• Certain hereditary syndromes that affect neurological and skeletal abnormalities, other disorders that affect bone formation and growth, fusion of segments of the bones in the neck, and extra folds in the brain may also appear in children, teens and young adults with Chiari malformations.

How common are Chiari malformations?

In the past, it was estimated that the condition occurs in about one in every 1,000 births. However, the increased use of diagnostic imaging has shown that Chiari malformation may be much more common. Complicating this estimation is the fact that some children who are born with the condition may not show symptoms until adolescence or adulthood, if at all. Chiari malformations occur more often in women than in men and Type II malformations are more prevalent in certain groups, including people of Celtic descent.

How are Chiari malformations diagnosed?

Many people with Chiari malformations have no symptoms and their malformations are discovered only during the course of diagnosis or treatment for another disorder.

If your doctor suspects a Chiari malformation, your child will be carefully examined and tested for things like speech, memory, cognition, balance, touch, reflexes, sensation, and motor skills. In addition, your doctor will probably want your child to undergo one or more of these tests:

  • Magnetic resonance imaging (MRI) is the imaging procedure most often used to diagnose a Chiari malformation. Like CT, it is painless and noninvasive and is performed at an imaging center or hospital. MRI uses radio waves and a powerful magnetic field to produce either a detailed three-dimensional picture or a two-dimensional "slice" of body structures, including tissues, organs, bones, and nerves. Depending on the part(s) of the body to be scanned, MRI can take up to an hour to complete.
  • An X-ray uses electromagnetic energy to produce images of bones and certain tissues on film. An X-ray of the head and neck cannot reveal a Chiari malformation but can identify bone abnormalities that are often associated with Chiari malformation. This safe and painless procedure can be done in a doctor's office and takes only a few minutes.
  • Computed tomography (also called a CT scan) uses X-rays and a computer to produce two-dimensional pictures of bone and vascular irregularities, certain brain tumors and cysts, brain damage from head injury, and other disorders. Scanning takes about 3 to 5 minutes. This painless, noninvasive procedure is done at an imaging center or hospital on an outpatient basis and can identify hydrocephalus and bone abnormalities associated with Chiari malformation.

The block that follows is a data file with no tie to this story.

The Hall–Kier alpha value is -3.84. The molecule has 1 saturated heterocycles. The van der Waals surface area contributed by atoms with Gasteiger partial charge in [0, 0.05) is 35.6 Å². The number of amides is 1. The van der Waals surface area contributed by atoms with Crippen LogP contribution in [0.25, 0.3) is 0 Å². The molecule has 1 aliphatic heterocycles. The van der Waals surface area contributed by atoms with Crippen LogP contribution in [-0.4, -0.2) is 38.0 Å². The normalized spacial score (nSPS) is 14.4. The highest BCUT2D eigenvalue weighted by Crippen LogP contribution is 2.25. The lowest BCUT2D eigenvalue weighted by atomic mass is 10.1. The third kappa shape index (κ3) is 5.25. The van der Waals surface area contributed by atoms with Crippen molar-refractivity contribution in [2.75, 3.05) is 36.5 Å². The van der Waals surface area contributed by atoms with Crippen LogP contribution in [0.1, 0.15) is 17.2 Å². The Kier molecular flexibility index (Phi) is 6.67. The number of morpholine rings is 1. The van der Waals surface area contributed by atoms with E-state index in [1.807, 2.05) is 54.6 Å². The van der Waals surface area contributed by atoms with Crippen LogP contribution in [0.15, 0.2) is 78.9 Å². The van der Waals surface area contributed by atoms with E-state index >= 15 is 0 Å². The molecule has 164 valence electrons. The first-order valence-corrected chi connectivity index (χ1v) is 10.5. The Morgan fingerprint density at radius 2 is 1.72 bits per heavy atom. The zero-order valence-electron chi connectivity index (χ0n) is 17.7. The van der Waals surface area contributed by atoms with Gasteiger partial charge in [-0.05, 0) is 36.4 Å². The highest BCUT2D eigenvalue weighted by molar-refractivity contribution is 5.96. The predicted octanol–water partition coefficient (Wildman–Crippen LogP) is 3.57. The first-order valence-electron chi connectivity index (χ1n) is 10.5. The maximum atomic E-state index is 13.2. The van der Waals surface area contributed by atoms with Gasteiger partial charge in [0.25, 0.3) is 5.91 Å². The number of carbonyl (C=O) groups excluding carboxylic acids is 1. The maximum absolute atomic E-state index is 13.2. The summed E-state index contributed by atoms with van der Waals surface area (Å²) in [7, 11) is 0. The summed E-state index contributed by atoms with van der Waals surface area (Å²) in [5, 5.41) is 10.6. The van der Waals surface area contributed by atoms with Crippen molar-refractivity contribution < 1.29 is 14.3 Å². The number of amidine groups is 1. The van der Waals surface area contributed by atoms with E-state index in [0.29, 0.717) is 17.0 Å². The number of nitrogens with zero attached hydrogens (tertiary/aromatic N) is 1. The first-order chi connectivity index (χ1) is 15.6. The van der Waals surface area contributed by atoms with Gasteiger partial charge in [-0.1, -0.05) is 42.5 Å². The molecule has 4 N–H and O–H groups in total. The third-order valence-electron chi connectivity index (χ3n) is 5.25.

• Magnetic resonance imaging (MRI) is the imaging procedure most often used to diagnose a Chiari malformation. Like CT, it is painless and noninvasive and is performed at an imaging center or hospital. MRI uses radio waves and a powerful magnetic field to produce either a detailed three-dimensional picture or a two-dimensional "slice" of body structures, including tissues, organs, bones, and nerves. Depending on the part(s) of the body to be scanned, MRI can take up to an hour to complete.

How are they treated?

"Right now, surgery is the only treatment option for clinically symptomatic Chiari malformations. Our process for the surgery requires a greater amount of time, but the protocols we've implemented have radically changed the level of safety available." - John Honeycutt, M.D.

There is no cure for Chiari malformation. However, most children who don't have symptoms won't require treatment. If your child does have Chiari malformation but doesn't have any symptoms, he or should continue to see their doctors for regular checkups to make sure that their condition doesn't change.

When symptoms do occur, treatment will focus on relieving them and stopping further damage to the brain and spinal cord (for example, medications may be used to ease symptoms like headaches and neck pain). And sometimes the doctor will recommend limiting activities that worsen symptoms.

For severe symptoms, surgery is the only treatment available to correct functional disturbances or halt the progression of damage to the central nervous system. If your child is referred for surgery, you will meet with the surgeon and your neurology team to determine the best plan of action for your child.

A common procedure for kids with Chiari malformation is decompression. It helps to relieve pressure on the brain and spinal cord, restore the flow of cerebrospinal fluid, and prevent additional damage. This surgery usually takes several hours and involves removing part of the skull and a portion of the spine's top vertebra.

Another surgical option involves implanting a shunt or tube to help drain cerebrospinal fluid and relieve pressure on the brain. Shunts are commonly used to help children who have hydrocephalus or syringomyelia.

Infants and children with myelomeningocele may require surgery to reposition the spinal cord and close the opening in the back.

While surgery is not a cure for Chiari malformations, in certain cases it can provide relief and help to restore your child's ability to do the everyday things that kids do, like run, jump, play, read, write and share special moments with family and friends. In other words, enjoy childhood as much as possible.

We're here to help.

If your child has been diagnosed, you probably have lots of questions. We can help. If you would like to schedule an appointment, refer a patient or speak to our staff, please call our offices at 682-885-2500.